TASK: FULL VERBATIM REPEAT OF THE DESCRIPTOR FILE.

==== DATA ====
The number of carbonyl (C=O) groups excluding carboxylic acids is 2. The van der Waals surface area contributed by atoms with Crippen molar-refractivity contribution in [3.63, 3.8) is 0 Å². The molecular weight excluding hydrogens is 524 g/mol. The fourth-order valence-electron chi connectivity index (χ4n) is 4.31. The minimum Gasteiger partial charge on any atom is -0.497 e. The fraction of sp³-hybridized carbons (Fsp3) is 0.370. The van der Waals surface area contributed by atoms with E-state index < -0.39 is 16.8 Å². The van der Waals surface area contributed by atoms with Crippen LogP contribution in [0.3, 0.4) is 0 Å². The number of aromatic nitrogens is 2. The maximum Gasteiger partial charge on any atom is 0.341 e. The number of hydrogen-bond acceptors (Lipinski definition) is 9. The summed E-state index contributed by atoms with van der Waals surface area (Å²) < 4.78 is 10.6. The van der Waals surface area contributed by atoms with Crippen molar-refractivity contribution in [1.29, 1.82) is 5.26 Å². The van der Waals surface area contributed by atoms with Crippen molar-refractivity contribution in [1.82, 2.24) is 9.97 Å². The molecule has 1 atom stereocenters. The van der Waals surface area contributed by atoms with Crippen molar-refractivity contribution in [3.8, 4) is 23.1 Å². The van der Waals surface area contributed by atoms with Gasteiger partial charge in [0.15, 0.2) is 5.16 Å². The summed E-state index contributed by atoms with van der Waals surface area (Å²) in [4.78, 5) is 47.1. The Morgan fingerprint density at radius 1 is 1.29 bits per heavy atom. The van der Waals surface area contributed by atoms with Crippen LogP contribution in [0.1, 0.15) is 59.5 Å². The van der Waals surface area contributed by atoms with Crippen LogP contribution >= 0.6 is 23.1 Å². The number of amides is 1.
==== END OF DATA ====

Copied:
The number of carbonyl (C=O) groups excluding carboxylic acids is 2. The van der Waals surface area contributed by atoms with Crippen molar-refractivity contribution in [3.63, 3.8) is 0 Å². The molecular weight excluding hydrogens is 524 g/mol. The fourth-order valence-electron chi connectivity index (χ4n) is 4.31. The minimum Gasteiger partial charge on any atom is -0.497 e. The fraction of sp³-hybridized carbons (Fsp3) is 0.370. The van der Waals surface area contributed by atoms with E-state index < -0.39 is 16.8 Å². The van der Waals surface area contributed by atoms with Crippen LogP contribution in [0.3, 0.4) is 0 Å². The number of aromatic nitrogens is 2. The maximum Gasteiger partial charge on any atom is 0.341 e. The number of hydrogen-bond acceptors (Lipinski definition) is 9. The summed E-state index contributed by atoms with van der Waals surface area (Å²) < 4.78 is 10.6. The van der Waals surface area contributed by atoms with Crippen molar-refractivity contribution in [1.29, 1.82) is 5.26 Å². The van der Waals surface area contributed by atoms with Crippen molar-refractivity contribution in [1.82, 2.24) is 9.97 Å². The molecule has 1 atom stereocenters. The van der Waals surface area contributed by atoms with Crippen molar-refractivity contribution in [3.8, 4) is 23.1 Å². The van der Waals surface area contributed by atoms with Gasteiger partial charge in [0.15, 0.2) is 5.16 Å². The summed E-state index contributed by atoms with van der Waals surface area (Å²) in [4.78, 5) is 47.1. The Morgan fingerprint density at radius 1 is 1.29 bits per heavy atom. The van der Waals surface area contributed by atoms with Crippen LogP contribution in [0.1, 0.15) is 59.5 Å². The van der Waals surface area contributed by atoms with Crippen LogP contribution >= 0.6 is 23.1 Å². The number of amides is 1.